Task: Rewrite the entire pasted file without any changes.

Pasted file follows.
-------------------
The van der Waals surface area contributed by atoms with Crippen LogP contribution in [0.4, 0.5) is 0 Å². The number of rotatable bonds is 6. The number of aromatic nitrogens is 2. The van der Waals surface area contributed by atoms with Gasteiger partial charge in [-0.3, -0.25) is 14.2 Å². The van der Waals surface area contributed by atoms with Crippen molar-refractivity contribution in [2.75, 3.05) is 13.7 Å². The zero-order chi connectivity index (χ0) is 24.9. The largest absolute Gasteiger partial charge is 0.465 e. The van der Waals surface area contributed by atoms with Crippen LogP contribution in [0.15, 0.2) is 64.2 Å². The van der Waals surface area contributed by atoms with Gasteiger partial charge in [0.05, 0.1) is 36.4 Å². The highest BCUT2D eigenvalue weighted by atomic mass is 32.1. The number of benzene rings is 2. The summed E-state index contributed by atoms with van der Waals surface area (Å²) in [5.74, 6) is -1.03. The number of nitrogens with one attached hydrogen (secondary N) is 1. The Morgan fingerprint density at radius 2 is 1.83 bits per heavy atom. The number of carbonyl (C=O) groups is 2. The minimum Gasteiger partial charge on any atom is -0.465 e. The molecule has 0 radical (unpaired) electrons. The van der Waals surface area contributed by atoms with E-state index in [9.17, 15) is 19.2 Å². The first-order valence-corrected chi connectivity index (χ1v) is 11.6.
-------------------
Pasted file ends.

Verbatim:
The van der Waals surface area contributed by atoms with Crippen LogP contribution in [0.4, 0.5) is 0 Å². The number of rotatable bonds is 6. The number of aromatic nitrogens is 2. The van der Waals surface area contributed by atoms with Gasteiger partial charge in [-0.3, -0.25) is 14.2 Å². The van der Waals surface area contributed by atoms with Crippen molar-refractivity contribution in [2.75, 3.05) is 13.7 Å². The zero-order chi connectivity index (χ0) is 24.9. The largest absolute Gasteiger partial charge is 0.465 e. The van der Waals surface area contributed by atoms with Crippen LogP contribution in [0.15, 0.2) is 64.2 Å². The van der Waals surface area contributed by atoms with Gasteiger partial charge in [0.05, 0.1) is 36.4 Å². The highest BCUT2D eigenvalue weighted by atomic mass is 32.1. The number of benzene rings is 2. The summed E-state index contributed by atoms with van der Waals surface area (Å²) in [5.74, 6) is -1.03. The number of nitrogens with one attached hydrogen (secondary N) is 1. The Morgan fingerprint density at radius 2 is 1.83 bits per heavy atom. The number of carbonyl (C=O) groups is 2. The minimum Gasteiger partial charge on any atom is -0.465 e. The molecule has 0 radical (unpaired) electrons. The van der Waals surface area contributed by atoms with E-state index in [9.17, 15) is 19.2 Å². The first-order valence-corrected chi connectivity index (χ1v) is 11.6.